27 April, 2009

The Fire That Plagued Our Lives Forever

5th November 2007, it was 9:00 pm when I, along with my family, watched an Indian soap opera. My house had been undergoing renovation since 15 days. From furniture to wall paints, everything was being changed. Recently it was the lounge which was being painted, so the whole house appeared messy and disorganized, which irritated me! And to add on to my frustration, I hadn’t learnt a word of the test I had the next day. It was the 3rd hourly of my community service course which had a lot of theory to memorize. So, as a trailer broke the continuity of the show, I left dad’s room; where everyone was watching TV, and headed towards my own room. The internet was not working so I had to feed all the test data onto my cell phone. My frustration was growing proportionally with the passage of time - after all I was a 'freshie' first year student, and the number of competitive cells in my blood still outranked the number of slacking cells within me. I was trying to learn the hourly content from my phone when mum came to my room to give me dinner. It was mince meat; I didn’t like it. I made a face which showed my distaste and refused to eat. She forced me that I had to eat some of it, and placing the plate on my bedside table, she left. I went back to reading the text on my phone.

I could hear the twins in the kitchen, asking mum if they could eat their Cornetto’s then. I didn’t hear mum’s reply but I am guessing she must have agreed, for the next thing I heard was mum blaring from the kitchen, asking me if I wanted my ice-cream now or latter. I replied that I didn’t want it now. The soap opera had ended till that time and I could hear its ending melody loud and clear. I also heard dad asking mum for a cup of tea. It was a conventional practice in my house to take tea after dinner, though there were only two people who would consume it at that hour, and it was me and dad. Mum never asked me for tea; the muddy beverage was what coursed through my veins, she knew very well. Yet she came, to see if I had eaten. Her face fell once she saw the untouched plate.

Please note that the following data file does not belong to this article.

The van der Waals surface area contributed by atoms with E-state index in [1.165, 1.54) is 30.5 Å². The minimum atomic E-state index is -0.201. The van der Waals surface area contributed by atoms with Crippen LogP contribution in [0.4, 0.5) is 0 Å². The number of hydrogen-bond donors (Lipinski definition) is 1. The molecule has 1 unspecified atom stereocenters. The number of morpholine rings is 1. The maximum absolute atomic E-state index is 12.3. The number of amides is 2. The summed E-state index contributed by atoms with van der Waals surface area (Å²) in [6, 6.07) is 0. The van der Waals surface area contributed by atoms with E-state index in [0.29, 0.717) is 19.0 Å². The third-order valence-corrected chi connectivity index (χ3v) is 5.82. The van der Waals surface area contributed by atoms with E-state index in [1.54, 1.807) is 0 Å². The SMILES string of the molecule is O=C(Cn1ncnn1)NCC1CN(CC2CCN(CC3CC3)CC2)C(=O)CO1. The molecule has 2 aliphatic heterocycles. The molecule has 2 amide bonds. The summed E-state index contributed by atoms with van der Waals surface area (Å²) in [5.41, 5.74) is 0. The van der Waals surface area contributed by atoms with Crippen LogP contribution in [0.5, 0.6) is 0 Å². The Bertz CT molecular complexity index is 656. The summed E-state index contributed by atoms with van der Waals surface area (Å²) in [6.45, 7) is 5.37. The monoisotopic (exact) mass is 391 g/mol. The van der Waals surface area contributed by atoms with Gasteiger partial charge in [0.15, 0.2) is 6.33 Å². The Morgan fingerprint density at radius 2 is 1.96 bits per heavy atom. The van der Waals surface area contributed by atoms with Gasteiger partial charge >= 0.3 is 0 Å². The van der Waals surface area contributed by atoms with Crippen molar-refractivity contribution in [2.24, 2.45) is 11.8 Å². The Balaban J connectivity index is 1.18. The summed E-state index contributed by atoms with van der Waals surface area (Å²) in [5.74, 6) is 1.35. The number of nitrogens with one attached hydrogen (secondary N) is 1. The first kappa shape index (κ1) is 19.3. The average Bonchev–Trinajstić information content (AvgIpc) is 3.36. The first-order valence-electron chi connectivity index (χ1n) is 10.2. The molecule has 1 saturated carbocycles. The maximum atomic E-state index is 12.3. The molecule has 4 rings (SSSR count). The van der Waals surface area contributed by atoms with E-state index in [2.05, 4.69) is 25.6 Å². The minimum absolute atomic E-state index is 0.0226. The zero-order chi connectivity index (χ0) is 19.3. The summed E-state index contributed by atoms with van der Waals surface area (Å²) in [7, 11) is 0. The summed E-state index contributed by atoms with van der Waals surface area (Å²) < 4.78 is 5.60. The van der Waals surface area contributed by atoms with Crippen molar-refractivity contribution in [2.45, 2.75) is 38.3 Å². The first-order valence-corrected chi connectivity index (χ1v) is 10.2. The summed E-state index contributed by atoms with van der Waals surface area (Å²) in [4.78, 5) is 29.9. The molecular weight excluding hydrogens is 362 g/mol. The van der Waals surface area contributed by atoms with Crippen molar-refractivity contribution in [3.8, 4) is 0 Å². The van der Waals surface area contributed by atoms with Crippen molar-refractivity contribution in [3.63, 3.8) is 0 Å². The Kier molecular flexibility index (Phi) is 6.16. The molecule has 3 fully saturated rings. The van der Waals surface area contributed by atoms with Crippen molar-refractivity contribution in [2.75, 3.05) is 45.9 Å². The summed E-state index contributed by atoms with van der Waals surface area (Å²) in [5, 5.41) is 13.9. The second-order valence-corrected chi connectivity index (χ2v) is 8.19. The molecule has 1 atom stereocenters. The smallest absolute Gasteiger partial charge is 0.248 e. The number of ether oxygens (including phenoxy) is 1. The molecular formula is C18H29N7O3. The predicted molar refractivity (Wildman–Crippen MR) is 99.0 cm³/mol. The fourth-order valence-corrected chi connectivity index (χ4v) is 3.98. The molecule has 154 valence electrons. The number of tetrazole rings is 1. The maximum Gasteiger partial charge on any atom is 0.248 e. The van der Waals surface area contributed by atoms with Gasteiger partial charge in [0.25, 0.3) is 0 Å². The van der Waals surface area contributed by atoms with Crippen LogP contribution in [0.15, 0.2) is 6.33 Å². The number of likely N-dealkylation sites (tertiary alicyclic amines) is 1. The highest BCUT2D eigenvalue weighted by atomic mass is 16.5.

"I dont want to eat!" I shouted, irritated, "Leave me alone!"
"What’s the purpose of making so much food when no one wants to eat it?" She mumbled, taking away the plate. I made an I-don’t-care face as mum left my room. Really, if you ask me now, I really don’t know what was wrong with me; evidently I was mean and self-centered, but more than that, I was a person who took everything for granted. At this point, let me assure you, it was not a war-like situation there. It was normal; I skipped meals all the time, so it wasn’t something unusual. As she left the room I continued to stare at my cell phone. I had an earphone plugged into one of my ears whose other end was attached to my brand new radio device which mum had gifted to me. As soon as the Bryan Adam’s ‘Summer of 69’ ended, the next thing I heard was a blood-curdling scream from a voice which was doubtlessly my mother’s.

If memory serves me right, then I’d say that only half a minute must have passed from the time mum left my room to the time I heard the scream. The voice grew louder as I jumped to my feet– dropping my phone on the floor, separating its battery and back cover from its thick black body. I didn’t stop to pick it up, I just ran out of the room, and as I reached near the kitchen, it seemed like my heart stopped at the sight before my eyes. What happens with me is that my mind tends to stop working in traumatic situations. I don’t understand, don’t register anything at all. So for 2 seconds I stood there absolutely numb! My body was rock hard and ice cold; as if I was paralyzed. Then suddenly I felt my senses rushing back to life. Clearly, my dad and my brother had responded to the screams quicker than I had, as they had reached before me. I saw three people in that place, just outside the kitchen arch. The air was thick with carbon, and a massive fire was smoldering before my eyes, burning the flesh of my mother. I still remember what she was wearing that day. The blue-coloured nylon surrounding her body was melting away quickly; like plastic. My brother and dad were trying to extinguish the fire with a huge red velvet blanket. I hastily grabbed one end of the blanket and helped in putting out the fire which was spreading quickly through out my mother’s body. At that moment, I saw from the corner of my eye that my eleven-year-old twin sisters were trying to approach us. I shouted at them to get back. At the same time dad also ordered them to stand far away, so they did as they were asked to do.